What is the ‘best’ tool to measure the impact of type 1 diabetes on quality of life?

To find out, we asked adults with type 1 diabetes in Australia and the UK to complete five questionnaires

By Dr Elizabeth Holmes-Truscott

The goal of diabetes care is to improve the lives of people with diabetes overall, not just their medical outcomes. Quality of life cannot be assessed with blood or other medical tests. It is subjective. Quality of life means different things to different people, at different times.

There are many questionnaires (tools) available to assess the impact of diabetes on quality of life. Researchers and health professionals find it difficult to choose from these. Some things to consider are:

      • Context: Who, how, why, when will the tool be used?
      • Content: What is the tool measuring?
      • Psychometric proprieties: Is the tool valid and reliable?
      • Acceptability: Is the tool easy to understand, easy to complete, and relevant to people with diabetes?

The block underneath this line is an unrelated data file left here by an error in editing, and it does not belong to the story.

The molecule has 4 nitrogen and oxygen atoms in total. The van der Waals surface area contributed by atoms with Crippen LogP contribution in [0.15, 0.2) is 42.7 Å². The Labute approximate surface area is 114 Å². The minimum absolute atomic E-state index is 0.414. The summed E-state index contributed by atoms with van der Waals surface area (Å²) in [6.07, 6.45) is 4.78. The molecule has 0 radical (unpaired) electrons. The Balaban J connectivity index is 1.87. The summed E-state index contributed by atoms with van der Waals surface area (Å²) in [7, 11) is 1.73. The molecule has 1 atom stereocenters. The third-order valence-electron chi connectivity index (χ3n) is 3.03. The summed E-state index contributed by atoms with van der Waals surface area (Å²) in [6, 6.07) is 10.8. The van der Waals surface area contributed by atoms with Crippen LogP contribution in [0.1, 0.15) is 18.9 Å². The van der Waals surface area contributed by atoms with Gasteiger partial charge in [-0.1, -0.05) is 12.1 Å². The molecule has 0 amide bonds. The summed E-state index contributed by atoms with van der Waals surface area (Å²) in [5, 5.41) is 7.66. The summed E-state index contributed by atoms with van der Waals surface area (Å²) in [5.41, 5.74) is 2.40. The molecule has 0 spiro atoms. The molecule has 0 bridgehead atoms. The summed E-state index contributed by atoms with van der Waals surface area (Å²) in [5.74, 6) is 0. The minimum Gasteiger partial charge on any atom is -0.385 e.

In 2017, ACBRD and DAFNEplus ran the Your SAY: Quality of Life survey to identify the ‘best’ tool to measure the impact of diabetes on quality of life. We compared the psychometric properties and acceptability of five tools. They ranged in content, length, and wording.  The shortest was the 7-item DIDP, and the longest was the 57-item DSQOLS.

More than 1,500 adults with type 1 diabetes in Australia and the UK completed these five tools and gave their feedback. They rated each one for clarity, relevance, ease of completion, length and comprehensiveness. They also told us what they liked or didn’t like about each tool.

The published results show that all five tools were acceptable to participants. At least 80% of participants positively rated each tool, with one exception: more than 25% told us the 57-item DSQOLS is too long. Most tools also compared well in terms of being both valid and reliable.

Overall, the findings supported the use of the brief 7-item DIDP scale which was both acceptable to participants and performed best in terms of validity and reliability. However, selection should always be guided by the context of use (e.g., research aims, study design, population).

In 2022, we plan to publish the results from participants with type 2 diabetes, as well as the qualitative feedback about the tools.

To read more of our research about quality of life check out our previous blogs on this topic.

Holmes‐Truscott E, Cooke DD, Hendrieckx C, Coates EJ, Heller SR, Speight J. A comparison of the acceptability and psychometric properties of scales assessing the impact of type 1 diabetes on quality of life—Results of ‘YourSAY: Quality of Life’. Diabetic Medicine. 2021;38(6):e14524.

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